Sunday, March 17, 2013

The 24 Hour Retreat

So much richness in the retreat I went to Friday night and Saturday. It’s hard to believe that so much rich teaching could be packed into such a short time.

The shortness of the time – 24 hours – was the hardest part. I don’t think anyone slept very well on Friday night, as one often doesn’t for the first night in a strange place. But we didn’t get a second chance to sleep better. It seemed we got there and had to turn around and head home right away. I felt extra tired on Saturday, and the bleak grayness of the day (which was rainy/misty and only about 40 degrees) didn’t lend itself to providing much energy. And yet it was still completely worth it. I didn’t come home physically rested, but I didn’t expect to. I did come home spiritually enriched, and that was a blessing.

Dr. Kenneth Bailey is an amazing Bible teacher. I have had the privilege of listening to many good teachers of the Scriptures. There have been a few teachers in particular at whose feet I have felt especially privileged to sit, and I count Dr. Bailey among those. With his long years of experience in the Middle East, and his many years of prayerful listening and careful scholarship, he brings a faithful yet incredibly fresh perspective to the Biblical text. He opens up the Scriptures in ways that sometimes literally take my breath and bring tears to my eyes.

Many of the teachers I’ve had over the years, going back to the late 1980s at Eastern, have given me deeper insight into the place of women in the Scriptures and in the Kingdom. I have always been incredibly thankful for that. But it is not something I have spent a lot of time thinking about specifically in recent years, and I was amazed, as Dr. Bailey unfolded his teaching on women in the New Testament, to realize how much I have unconsciously absorbed that is not helpful – attitudes and assumptions about women’s roles, worth, and place that are culturally shaped but not gospel shaped. We get these tapes playing in our minds and hearts sometimes that are so quiet and unobtrusive they’re like muzak on elevators – but the messages can really hurt us. Then we “flee to the life of Jesus” (as Michael Card puts it) and we discover the truth that set us free.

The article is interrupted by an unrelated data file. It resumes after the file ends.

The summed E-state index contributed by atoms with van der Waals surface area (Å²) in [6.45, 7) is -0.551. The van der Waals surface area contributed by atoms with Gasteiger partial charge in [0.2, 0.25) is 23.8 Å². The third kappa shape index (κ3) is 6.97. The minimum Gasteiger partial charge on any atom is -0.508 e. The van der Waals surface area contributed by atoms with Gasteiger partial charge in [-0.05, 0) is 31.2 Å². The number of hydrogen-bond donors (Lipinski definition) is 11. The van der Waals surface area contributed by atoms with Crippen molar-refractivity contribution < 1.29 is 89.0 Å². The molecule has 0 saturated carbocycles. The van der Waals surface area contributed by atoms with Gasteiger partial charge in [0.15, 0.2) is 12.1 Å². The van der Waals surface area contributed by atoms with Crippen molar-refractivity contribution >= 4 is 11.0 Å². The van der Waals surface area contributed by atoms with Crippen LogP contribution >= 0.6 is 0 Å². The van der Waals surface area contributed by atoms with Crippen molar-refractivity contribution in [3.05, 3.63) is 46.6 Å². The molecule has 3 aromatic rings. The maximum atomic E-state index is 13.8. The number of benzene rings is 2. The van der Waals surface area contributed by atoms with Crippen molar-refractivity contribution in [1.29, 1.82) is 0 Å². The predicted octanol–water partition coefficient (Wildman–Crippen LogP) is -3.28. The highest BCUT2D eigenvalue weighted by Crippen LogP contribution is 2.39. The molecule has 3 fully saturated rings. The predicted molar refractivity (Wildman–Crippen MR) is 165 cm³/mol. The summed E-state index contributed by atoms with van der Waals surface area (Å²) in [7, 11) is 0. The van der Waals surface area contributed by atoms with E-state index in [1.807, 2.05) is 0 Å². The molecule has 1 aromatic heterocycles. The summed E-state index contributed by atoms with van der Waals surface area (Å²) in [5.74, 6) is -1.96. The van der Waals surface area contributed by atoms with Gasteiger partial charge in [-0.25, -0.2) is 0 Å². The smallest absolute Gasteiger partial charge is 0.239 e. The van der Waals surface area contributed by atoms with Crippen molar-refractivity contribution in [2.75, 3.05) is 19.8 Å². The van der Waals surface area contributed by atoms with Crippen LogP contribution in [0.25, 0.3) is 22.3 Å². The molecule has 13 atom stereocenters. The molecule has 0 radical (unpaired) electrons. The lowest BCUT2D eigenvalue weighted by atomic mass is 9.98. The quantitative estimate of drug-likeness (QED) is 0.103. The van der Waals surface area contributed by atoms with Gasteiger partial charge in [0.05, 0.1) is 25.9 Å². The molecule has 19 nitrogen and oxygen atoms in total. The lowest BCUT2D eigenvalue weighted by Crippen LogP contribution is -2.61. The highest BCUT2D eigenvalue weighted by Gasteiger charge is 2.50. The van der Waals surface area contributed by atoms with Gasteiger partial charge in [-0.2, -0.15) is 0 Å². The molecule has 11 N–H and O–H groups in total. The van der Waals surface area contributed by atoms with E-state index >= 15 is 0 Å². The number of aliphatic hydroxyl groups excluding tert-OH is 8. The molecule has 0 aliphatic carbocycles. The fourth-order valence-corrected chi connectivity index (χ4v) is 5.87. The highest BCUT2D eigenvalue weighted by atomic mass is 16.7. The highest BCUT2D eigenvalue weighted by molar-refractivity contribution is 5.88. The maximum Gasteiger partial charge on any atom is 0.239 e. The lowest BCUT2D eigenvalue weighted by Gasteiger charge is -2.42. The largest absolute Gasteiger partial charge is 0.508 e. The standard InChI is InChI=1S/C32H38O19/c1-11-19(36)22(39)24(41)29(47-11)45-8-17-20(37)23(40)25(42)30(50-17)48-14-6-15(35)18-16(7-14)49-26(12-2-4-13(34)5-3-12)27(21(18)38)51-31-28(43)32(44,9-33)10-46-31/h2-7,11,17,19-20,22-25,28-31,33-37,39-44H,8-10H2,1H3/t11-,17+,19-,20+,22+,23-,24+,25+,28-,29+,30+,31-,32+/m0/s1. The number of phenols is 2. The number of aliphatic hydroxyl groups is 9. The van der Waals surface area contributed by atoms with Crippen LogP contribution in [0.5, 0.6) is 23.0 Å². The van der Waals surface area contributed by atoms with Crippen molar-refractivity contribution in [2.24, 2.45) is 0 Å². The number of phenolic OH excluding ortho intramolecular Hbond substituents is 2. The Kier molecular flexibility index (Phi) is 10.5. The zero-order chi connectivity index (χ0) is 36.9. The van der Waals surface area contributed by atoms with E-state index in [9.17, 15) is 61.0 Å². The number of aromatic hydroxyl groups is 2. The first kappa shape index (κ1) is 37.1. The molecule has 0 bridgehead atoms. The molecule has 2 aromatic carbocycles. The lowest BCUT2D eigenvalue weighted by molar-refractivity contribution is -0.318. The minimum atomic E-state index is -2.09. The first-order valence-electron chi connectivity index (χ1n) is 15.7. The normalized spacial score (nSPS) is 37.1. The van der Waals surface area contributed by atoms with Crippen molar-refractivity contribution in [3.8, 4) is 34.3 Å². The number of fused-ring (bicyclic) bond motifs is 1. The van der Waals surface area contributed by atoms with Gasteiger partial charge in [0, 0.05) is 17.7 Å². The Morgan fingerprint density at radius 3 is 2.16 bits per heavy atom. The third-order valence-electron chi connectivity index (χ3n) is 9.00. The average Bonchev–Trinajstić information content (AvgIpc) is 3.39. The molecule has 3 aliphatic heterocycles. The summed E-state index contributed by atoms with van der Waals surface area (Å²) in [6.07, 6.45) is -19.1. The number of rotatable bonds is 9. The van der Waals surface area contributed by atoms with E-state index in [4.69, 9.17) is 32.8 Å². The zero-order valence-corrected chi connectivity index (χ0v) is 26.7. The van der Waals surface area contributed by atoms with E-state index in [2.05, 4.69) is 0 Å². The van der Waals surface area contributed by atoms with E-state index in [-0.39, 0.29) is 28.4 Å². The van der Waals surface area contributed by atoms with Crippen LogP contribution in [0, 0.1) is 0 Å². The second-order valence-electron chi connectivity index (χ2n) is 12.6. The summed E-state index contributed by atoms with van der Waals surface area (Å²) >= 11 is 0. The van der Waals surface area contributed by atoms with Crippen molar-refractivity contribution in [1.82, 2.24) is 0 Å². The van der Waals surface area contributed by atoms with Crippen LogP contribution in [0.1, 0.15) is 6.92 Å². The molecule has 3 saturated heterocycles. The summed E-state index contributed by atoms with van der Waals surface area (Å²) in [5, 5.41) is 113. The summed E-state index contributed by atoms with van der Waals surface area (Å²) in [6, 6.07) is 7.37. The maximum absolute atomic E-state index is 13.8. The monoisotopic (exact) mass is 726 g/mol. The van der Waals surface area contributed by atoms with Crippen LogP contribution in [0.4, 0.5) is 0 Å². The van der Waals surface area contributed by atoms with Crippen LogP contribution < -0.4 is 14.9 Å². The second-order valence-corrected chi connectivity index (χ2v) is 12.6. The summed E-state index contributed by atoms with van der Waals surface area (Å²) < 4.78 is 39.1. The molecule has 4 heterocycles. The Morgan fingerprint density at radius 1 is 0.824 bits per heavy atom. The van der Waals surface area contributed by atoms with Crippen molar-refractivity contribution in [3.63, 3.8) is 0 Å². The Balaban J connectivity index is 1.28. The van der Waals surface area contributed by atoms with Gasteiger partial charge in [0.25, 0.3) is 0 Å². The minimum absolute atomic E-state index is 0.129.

It is always amazing to realize anew how radically freeing the gospel is, and to see again and again how deeply and tenderly Jesus cares for all of creation and every single person in it. As Dr. Bailey flew through passage after passage (amazing how much he got in during three sessions) the insights were flying around the room like a flock of birds, and every diverse note seemed to sing the same song. It takes *male and female* to be the image of God. And we are at our best and most gospel-shaped when we are not fighting, not trying to oppose each other, not trying to trump or one-up the other, not trying to jockey for positions of power over each other, not lording it over each other, but joining hands at the table to work together, love together, serve Jesus together, radically thankful for the grace that makes us all forgiven and free, radically assured that we are equally broken, equally saved by grace, equally called and gifted, equally needed to share his love in this messed up world. And that we manifest that love best together, because there are things unique in both women and men that reflect the character of God.

The other wonderful thing about those 24 hours was how lovely it was to connect with women: past and present. I had time in the Scriptures with women who have shaped our heritage of faith since the church’s beginning. I had leisurely time at three meals to get to know four ladies in my parish better. I was there because a woman friend from afar gave me the gift of the retreat. And in what felt like a total grace note, in our closing Eucharist, we “happened” to sing two songs which incredibly represent, for me, two very different spiritual seasons in my life shaped very strongly by two different women. I learned these songs while learning from those two women, Evelyn (in my childhood) and Lucille (in my 20s). Along with my mother, they have been some of the deepest influences ever in my spiritual life.

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